Conductor Daniele Rustioni, who was impressive in the pit for Rigoletto on New Year’s Eve, led the orchestra and singers again. And from there came the only musical problems of the day. The Overture was lively—this is an opera where the curtain-raiser establishes the feeling of the whole thing—but there was a noticeable loss of energy at the coda, with some haziness coming into the tempo. From there, tempos and coordination with the singers were off through much of Act I. The performers and conductor often seemed to be suggesting the correct beat to each other, without antagonism but not always in agreement, especially in the opening scene with Figaro and Susanna.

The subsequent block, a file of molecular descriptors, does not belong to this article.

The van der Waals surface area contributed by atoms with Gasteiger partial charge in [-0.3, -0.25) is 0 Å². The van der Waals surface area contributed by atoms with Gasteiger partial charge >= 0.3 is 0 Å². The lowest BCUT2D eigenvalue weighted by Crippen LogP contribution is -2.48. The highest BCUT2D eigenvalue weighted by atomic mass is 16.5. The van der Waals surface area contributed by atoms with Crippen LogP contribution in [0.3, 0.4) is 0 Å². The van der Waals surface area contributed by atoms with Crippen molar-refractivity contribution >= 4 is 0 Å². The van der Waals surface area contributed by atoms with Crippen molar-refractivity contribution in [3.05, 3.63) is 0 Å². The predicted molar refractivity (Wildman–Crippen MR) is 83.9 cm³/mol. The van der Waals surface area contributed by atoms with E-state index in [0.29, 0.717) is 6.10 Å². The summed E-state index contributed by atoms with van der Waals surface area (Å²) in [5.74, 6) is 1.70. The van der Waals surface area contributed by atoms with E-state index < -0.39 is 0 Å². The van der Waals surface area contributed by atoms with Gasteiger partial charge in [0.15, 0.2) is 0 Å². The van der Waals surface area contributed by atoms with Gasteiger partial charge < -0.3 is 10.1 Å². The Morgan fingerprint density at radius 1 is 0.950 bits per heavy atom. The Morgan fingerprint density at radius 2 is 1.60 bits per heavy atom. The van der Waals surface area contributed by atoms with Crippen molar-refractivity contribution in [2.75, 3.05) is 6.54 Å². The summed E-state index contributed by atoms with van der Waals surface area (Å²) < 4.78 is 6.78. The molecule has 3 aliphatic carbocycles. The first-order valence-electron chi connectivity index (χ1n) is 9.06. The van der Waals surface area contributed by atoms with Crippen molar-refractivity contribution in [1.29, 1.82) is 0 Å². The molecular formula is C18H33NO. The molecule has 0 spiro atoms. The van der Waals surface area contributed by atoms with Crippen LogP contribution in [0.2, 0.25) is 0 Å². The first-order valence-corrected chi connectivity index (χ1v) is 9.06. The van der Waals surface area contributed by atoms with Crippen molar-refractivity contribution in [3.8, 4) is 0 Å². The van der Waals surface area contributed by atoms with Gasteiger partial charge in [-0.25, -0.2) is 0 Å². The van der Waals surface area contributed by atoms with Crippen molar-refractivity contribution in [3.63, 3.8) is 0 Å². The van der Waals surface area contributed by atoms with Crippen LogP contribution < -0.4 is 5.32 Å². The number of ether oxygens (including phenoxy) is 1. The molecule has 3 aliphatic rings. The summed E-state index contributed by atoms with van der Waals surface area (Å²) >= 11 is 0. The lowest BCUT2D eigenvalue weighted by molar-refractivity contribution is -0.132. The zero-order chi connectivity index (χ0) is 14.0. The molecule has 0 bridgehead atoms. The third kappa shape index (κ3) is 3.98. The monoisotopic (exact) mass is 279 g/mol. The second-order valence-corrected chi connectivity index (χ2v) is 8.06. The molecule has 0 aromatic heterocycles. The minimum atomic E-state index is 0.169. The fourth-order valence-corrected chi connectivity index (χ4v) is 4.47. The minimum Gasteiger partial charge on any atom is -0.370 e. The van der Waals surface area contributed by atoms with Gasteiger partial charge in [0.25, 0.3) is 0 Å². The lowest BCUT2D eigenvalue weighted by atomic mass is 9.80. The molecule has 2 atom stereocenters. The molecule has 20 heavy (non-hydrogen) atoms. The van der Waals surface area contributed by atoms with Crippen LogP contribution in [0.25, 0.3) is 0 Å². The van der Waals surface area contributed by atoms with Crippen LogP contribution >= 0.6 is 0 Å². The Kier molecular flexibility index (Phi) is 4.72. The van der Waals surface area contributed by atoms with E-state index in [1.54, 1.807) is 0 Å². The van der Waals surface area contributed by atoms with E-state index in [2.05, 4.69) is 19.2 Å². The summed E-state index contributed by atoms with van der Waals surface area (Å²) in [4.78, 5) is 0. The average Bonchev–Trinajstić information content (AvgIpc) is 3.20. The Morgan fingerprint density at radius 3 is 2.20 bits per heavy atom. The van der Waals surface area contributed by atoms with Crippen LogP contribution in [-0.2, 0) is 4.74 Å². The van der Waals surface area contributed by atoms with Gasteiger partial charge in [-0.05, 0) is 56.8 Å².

Still, McKinny and Crowe were full of vitality with clear sound and articulation, springing off the opening of their lines like “Se a caso Madama”—there was not a bad note sung throughout the whole performance and they presented a delightful youthful spirit. 

The secondary characters helped bring the ensemble together, starting with the entrance of bass-baritone Maurizio Muraro as Dr. Bartolo and mezzo-soprano Elizabeth Bishop as Marcellina. Muraro sang “La vendetta” with a rich sound, and Bishop’s insult-laden duet with Crowe that followed was terrific, well sung and with comical effect that was an art in and of itself.